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Pupils I'll never forget

Susan Tarling remembers Brummy girl Hannah who was good at games I didn't teach Hannah until she was in my GCSE PE class at Coleshill comprehensive, Warwickshire. I'd come across her before when I was covering lessons, and I knew her reputation. She had two distinct sides to her character. On a good Hannah day she could be a model pupil; on a bad Hannah day she was the child from hell.

In a way she was a classic Brummy lass: long blonde hair, lots of jewellery, always in a track suit. She was good at games though - sporty, well co-ordinated and quite aggressive. She played for a local football team, and was popular with her friends.

But she wasn't always so popular with teachers. She was unpredictable, and had a temper. She had horrendous problems at home; there was an issue with alcohol, and perhaps with drugs, too.

She was learning to play hockey at school, and to encourage her I used to have a quiet word when I saw her around the school, or when she was in the corridor outside my classroom (which was frequently).

Then it came to Year 10 options, and she wanted to do PE. She was never easy to teach, but she began to trust me. If anyone ever praised her, she would come and tell me. She still exploded, though. Once, when I was heavily pregnant, she screamed swear words at me which really upset me.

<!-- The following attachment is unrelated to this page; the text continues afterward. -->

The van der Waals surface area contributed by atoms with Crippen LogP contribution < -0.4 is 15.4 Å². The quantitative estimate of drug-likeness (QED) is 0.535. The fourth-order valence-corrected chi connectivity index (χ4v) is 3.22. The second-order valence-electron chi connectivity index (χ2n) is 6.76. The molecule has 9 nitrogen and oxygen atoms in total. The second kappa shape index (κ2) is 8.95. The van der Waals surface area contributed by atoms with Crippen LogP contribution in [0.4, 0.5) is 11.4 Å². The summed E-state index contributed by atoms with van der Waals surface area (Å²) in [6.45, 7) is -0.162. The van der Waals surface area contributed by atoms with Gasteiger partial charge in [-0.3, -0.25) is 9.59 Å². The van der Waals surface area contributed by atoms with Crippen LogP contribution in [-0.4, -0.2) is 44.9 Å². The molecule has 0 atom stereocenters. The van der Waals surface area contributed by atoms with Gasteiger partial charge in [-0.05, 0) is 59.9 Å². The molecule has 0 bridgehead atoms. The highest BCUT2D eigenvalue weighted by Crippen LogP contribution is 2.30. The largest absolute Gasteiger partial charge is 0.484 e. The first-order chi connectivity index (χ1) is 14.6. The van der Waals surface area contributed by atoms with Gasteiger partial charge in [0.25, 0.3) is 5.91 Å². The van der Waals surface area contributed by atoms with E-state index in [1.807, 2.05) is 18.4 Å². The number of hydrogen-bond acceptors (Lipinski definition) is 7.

Perhaps it showed, because she sought me out later and apologised.

But, for all that, she frittered away her GCSE years. In the end I think she was asked to leave. And that would have been the end of the story, except that in the summer she left she telephoned to ask how I was, and then when my son Josh was born she asked if she could come round to see him. She said she wanted to find a job and I helped her compile a CV on my computer.

A few months later she visited again. She'd got a job in a local sports centre - "working in a gym", she said, and loving it. She said she was going to study, too, "to get qualifications". She sounded happy and confident. We'll probably lose touch, but I don't think I'll ever forget her.

Susan Tarling (pictured with her son, Josh) is 33 and recently retired from teaching on medical grounds following a second liver transplant. She was talking to Michael Duffy

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